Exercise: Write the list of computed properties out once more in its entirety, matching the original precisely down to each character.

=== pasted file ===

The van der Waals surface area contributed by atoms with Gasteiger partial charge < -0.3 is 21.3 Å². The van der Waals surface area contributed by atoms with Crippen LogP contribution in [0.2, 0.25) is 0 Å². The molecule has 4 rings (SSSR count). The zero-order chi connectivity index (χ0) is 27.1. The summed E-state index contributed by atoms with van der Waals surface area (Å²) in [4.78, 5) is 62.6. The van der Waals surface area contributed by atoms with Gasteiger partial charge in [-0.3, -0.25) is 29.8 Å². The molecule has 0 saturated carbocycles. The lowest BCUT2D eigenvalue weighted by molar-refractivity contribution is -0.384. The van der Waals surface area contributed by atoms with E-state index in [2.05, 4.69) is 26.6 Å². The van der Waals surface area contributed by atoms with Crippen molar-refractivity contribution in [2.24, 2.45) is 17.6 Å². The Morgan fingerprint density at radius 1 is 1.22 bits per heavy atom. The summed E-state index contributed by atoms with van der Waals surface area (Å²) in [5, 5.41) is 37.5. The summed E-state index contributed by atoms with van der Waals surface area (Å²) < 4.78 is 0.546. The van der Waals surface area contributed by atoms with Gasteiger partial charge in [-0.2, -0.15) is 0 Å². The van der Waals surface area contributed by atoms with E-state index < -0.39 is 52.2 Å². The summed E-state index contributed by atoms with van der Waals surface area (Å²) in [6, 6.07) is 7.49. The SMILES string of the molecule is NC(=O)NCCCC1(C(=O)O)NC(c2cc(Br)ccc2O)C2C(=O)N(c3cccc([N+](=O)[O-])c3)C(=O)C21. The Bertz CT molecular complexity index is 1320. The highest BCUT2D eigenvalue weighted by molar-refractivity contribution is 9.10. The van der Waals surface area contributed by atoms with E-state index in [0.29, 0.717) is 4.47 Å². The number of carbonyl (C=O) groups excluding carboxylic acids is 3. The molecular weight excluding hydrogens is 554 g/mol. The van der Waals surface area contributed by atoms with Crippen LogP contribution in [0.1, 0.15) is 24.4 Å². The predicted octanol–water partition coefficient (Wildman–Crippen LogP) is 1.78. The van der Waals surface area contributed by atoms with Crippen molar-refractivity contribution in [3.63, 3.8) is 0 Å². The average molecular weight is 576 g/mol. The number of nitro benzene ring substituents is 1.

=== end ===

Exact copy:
The van der Waals surface area contributed by atoms with Gasteiger partial charge < -0.3 is 21.3 Å². The van der Waals surface area contributed by atoms with Crippen LogP contribution in [0.2, 0.25) is 0 Å². The molecule has 4 rings (SSSR count). The zero-order chi connectivity index (χ0) is 27.1. The summed E-state index contributed by atoms with van der Waals surface area (Å²) in [4.78, 5) is 62.6. The van der Waals surface area contributed by atoms with Gasteiger partial charge in [-0.3, -0.25) is 29.8 Å². The molecule has 0 saturated carbocycles. The lowest BCUT2D eigenvalue weighted by molar-refractivity contribution is -0.384. The van der Waals surface area contributed by atoms with E-state index in [2.05, 4.69) is 26.6 Å². The van der Waals surface area contributed by atoms with Crippen molar-refractivity contribution in [2.24, 2.45) is 17.6 Å². The Morgan fingerprint density at radius 1 is 1.22 bits per heavy atom. The summed E-state index contributed by atoms with van der Waals surface area (Å²) in [5, 5.41) is 37.5. The summed E-state index contributed by atoms with van der Waals surface area (Å²) < 4.78 is 0.546. The van der Waals surface area contributed by atoms with Gasteiger partial charge in [-0.2, -0.15) is 0 Å². The van der Waals surface area contributed by atoms with E-state index < -0.39 is 52.2 Å². The summed E-state index contributed by atoms with van der Waals surface area (Å²) in [6, 6.07) is 7.49. The SMILES string of the molecule is NC(=O)NCCCC1(C(=O)O)NC(c2cc(Br)ccc2O)C2C(=O)N(c3cccc([N+](=O)[O-])c3)C(=O)C21. The Bertz CT molecular complexity index is 1320. The highest BCUT2D eigenvalue weighted by molar-refractivity contribution is 9.10. The van der Waals surface area contributed by atoms with E-state index in [0.29, 0.717) is 4.47 Å². The number of carbonyl (C=O) groups excluding carboxylic acids is 3. The molecular weight excluding hydrogens is 554 g/mol. The van der Waals surface area contributed by atoms with Crippen LogP contribution in [0.1, 0.15) is 24.4 Å². The predicted octanol–water partition coefficient (Wildman–Crippen LogP) is 1.78. The van der Waals surface area contributed by atoms with Crippen molar-refractivity contribution in [3.63, 3.8) is 0 Å². The average molecular weight is 576 g/mol. The number of nitro benzene ring substituents is 1.